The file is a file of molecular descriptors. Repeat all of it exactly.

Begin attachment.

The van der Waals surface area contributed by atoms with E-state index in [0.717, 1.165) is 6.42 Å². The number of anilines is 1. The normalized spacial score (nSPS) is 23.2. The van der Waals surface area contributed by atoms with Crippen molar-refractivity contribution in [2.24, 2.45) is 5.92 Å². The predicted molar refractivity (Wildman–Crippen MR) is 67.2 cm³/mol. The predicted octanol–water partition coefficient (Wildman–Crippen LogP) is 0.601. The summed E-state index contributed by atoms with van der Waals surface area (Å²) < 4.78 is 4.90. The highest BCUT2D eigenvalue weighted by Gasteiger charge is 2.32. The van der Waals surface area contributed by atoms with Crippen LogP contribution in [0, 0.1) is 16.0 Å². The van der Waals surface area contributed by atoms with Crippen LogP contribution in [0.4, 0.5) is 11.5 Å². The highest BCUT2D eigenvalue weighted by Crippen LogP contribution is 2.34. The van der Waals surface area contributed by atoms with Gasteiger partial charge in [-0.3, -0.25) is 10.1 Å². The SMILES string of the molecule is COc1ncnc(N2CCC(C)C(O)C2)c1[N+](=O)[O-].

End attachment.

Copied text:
The van der Waals surface area contributed by atoms with E-state index in [0.717, 1.165) is 6.42 Å². The number of anilines is 1. The normalized spacial score (nSPS) is 23.2. The van der Waals surface area contributed by atoms with Crippen molar-refractivity contribution in [2.24, 2.45) is 5.92 Å². The predicted molar refractivity (Wildman–Crippen MR) is 67.2 cm³/mol. The predicted octanol–water partition coefficient (Wildman–Crippen LogP) is 0.601. The summed E-state index contributed by atoms with van der Waals surface area (Å²) < 4.78 is 4.90. The highest BCUT2D eigenvalue weighted by Gasteiger charge is 2.32. The van der Waals surface area contributed by atoms with Crippen LogP contribution in [0, 0.1) is 16.0 Å². The van der Waals surface area contributed by atoms with Crippen LogP contribution in [0.4, 0.5) is 11.5 Å². The highest BCUT2D eigenvalue weighted by Crippen LogP contribution is 2.34. The van der Waals surface area contributed by atoms with Gasteiger partial charge in [-0.3, -0.25) is 10.1 Å². The SMILES string of the molecule is COc1ncnc(N2CCC(C)C(O)C2)c1[N+](=O)[O-].